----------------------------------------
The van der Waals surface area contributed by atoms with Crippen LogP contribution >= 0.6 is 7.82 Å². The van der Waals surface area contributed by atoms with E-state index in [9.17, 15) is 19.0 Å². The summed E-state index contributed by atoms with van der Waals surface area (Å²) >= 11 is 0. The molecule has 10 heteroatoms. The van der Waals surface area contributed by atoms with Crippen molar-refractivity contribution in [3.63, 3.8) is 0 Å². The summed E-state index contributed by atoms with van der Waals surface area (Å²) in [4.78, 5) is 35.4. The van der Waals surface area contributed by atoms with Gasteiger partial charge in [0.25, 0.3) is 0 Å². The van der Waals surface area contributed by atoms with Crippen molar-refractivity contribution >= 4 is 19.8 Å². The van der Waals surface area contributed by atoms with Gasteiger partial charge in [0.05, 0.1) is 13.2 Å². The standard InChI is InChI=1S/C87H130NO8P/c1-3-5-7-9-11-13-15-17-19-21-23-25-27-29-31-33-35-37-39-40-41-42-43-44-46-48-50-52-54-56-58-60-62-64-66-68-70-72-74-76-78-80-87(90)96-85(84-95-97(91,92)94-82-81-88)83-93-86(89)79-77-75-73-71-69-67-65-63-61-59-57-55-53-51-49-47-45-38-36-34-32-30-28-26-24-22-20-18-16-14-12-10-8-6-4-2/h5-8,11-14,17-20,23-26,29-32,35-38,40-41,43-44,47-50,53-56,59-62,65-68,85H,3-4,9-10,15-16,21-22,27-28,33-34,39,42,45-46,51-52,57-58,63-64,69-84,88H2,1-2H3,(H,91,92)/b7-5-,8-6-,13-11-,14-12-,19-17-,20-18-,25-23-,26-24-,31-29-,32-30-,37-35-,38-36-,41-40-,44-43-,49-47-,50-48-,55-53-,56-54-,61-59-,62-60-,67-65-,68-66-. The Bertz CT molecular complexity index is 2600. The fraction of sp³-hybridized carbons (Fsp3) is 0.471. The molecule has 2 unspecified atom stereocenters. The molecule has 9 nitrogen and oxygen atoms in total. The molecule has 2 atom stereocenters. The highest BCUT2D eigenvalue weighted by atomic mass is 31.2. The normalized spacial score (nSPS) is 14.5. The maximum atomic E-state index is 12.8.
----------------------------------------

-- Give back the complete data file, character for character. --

The van der Waals surface area contributed by atoms with Crippen LogP contribution >= 0.6 is 7.82 Å². The van der Waals surface area contributed by atoms with E-state index in [9.17, 15) is 19.0 Å². The summed E-state index contributed by atoms with van der Waals surface area (Å²) >= 11 is 0. The molecule has 10 heteroatoms. The van der Waals surface area contributed by atoms with Crippen molar-refractivity contribution in [3.63, 3.8) is 0 Å². The summed E-state index contributed by atoms with van der Waals surface area (Å²) in [4.78, 5) is 35.4. The van der Waals surface area contributed by atoms with Gasteiger partial charge in [0.25, 0.3) is 0 Å². The van der Waals surface area contributed by atoms with Crippen molar-refractivity contribution >= 4 is 19.8 Å². The van der Waals surface area contributed by atoms with Gasteiger partial charge in [0.05, 0.1) is 13.2 Å². The standard InChI is InChI=1S/C87H130NO8P/c1-3-5-7-9-11-13-15-17-19-21-23-25-27-29-31-33-35-37-39-40-41-42-43-44-46-48-50-52-54-56-58-60-62-64-66-68-70-72-74-76-78-80-87(90)96-85(84-95-97(91,92)94-82-81-88)83-93-86(89)79-77-75-73-71-69-67-65-63-61-59-57-55-53-51-49-47-45-38-36-34-32-30-28-26-24-22-20-18-16-14-12-10-8-6-4-2/h5-8,11-14,17-20,23-26,29-32,35-38,40-41,43-44,47-50,53-56,59-62,65-68,85H,3-4,9-10,15-16,21-22,27-28,33-34,39,42,45-46,51-52,57-58,63-64,69-84,88H2,1-2H3,(H,91,92)/b7-5-,8-6-,13-11-,14-12-,19-17-,20-18-,25-23-,26-24-,31-29-,32-30-,37-35-,38-36-,41-40-,44-43-,49-47-,50-48-,55-53-,56-54-,61-59-,62-60-,67-65-,68-66-. The Bertz CT molecular complexity index is 2600. The fraction of sp³-hybridized carbons (Fsp3) is 0.471. The molecule has 2 unspecified atom stereocenters. The molecule has 9 nitrogen and oxygen atoms in total. The molecule has 2 atom stereocenters. The highest BCUT2D eigenvalue weighted by atomic mass is 31.2. The normalized spacial score (nSPS) is 14.5. The maximum atomic E-state index is 12.8.